The spring has hardly begun and yet here we are standing together just outside the pursuit wind-powered weasel cages preparing to go on yet another wild accordion hunt. Personally, I blame global warming. You very rarely used to see wild accordions this far north. I can remember my granddad, in one of his more lucid moments, recounting the fact that he never even saw a wild accordion until the day after his wedding day - at age thirteen - when he was out in the woods hunting for a bunch of wild lawyers to take home as a gift for his new young bride.
We had tried to set up a few nesting boxes for some of the free-range hairstylists down in the woods, but as I've mentioned before, the hairstylists were attacked by the accordions. Hairstylists have very few natural predators (mainly only wild accordions and feral banjos), so we did think they would be able to nest in peace in our woods. But back then, we were not aware of the recent infestation of our woodlands by these accordions.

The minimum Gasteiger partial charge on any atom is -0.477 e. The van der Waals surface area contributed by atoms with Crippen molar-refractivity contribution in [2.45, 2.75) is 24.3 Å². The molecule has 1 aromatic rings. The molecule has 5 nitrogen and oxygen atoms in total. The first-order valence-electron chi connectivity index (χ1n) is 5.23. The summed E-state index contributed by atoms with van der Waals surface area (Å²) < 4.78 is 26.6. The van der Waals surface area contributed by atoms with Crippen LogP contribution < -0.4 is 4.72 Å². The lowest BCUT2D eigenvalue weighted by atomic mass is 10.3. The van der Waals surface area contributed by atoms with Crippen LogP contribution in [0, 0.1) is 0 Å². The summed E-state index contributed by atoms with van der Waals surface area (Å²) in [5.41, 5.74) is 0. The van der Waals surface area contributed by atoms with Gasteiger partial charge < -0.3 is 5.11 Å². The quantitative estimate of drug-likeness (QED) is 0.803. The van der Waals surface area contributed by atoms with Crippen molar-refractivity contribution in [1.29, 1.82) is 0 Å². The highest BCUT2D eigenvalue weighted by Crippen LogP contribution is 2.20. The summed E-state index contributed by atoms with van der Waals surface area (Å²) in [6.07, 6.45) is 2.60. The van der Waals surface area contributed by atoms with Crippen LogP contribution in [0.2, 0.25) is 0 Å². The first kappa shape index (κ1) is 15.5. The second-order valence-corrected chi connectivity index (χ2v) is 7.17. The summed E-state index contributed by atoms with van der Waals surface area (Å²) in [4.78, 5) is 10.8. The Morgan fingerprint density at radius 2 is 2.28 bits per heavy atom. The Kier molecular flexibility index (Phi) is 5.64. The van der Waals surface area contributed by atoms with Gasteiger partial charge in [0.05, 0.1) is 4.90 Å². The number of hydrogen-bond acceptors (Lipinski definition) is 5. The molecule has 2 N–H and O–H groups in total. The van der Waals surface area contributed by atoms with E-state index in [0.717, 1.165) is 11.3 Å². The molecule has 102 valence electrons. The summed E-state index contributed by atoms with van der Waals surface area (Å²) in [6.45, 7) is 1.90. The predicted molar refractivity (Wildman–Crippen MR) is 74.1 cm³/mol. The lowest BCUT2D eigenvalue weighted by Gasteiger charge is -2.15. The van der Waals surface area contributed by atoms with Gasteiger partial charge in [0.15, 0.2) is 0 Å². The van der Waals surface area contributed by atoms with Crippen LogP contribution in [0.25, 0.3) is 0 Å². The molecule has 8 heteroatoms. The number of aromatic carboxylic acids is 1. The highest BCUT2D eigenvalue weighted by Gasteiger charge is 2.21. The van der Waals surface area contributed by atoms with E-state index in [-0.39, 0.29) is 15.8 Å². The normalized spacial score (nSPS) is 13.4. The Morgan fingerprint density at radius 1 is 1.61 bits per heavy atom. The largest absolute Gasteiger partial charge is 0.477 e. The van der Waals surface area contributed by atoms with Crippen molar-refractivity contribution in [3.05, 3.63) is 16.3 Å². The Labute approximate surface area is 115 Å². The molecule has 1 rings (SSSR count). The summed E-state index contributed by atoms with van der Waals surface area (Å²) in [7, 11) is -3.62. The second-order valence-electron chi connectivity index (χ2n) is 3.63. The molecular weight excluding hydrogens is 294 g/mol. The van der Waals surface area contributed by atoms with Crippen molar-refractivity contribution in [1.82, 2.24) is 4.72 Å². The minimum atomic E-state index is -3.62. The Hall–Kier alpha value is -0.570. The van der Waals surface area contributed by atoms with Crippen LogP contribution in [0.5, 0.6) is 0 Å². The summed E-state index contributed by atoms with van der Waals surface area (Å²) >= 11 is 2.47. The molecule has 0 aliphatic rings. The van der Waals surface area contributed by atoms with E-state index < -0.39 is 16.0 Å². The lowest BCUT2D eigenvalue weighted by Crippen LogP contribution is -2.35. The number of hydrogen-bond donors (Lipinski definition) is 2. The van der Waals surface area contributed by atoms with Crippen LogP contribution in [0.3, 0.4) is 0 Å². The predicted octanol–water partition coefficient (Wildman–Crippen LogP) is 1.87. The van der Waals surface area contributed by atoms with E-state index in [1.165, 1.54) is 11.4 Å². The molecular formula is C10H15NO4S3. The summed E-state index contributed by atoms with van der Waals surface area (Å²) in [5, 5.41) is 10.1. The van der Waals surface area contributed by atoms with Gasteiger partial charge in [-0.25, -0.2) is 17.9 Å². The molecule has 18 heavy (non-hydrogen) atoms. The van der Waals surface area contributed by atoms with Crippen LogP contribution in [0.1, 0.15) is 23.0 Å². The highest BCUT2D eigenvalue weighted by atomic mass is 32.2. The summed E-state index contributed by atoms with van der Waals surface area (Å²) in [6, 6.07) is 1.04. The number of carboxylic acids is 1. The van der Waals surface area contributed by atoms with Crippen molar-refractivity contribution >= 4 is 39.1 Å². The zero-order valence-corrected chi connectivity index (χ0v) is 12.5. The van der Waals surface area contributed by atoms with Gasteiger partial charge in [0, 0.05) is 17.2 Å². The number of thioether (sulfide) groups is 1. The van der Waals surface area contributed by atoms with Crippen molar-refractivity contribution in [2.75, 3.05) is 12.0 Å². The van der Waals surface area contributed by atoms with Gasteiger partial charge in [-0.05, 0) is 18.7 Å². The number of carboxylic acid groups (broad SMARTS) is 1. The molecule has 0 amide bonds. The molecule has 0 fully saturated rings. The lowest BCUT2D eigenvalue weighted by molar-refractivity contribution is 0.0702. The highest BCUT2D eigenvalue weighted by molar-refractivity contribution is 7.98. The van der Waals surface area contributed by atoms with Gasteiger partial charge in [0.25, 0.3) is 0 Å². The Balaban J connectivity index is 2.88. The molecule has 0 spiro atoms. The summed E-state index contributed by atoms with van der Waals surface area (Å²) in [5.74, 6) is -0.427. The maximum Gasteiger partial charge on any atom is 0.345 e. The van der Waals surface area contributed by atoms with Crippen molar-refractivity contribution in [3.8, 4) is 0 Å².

We had looked forward to calm peaceful summer evenings listening to the gentle susurrations of the hairstylists calling to each other about their holiday plans across the woodland from their nesting boxes high in the trees. Instead each night we hear the accordions begin their unearthly wailing and then the panicked screams of the hairdressers as they flee from tree to tree before that final last heartbreaking cry, and then silence.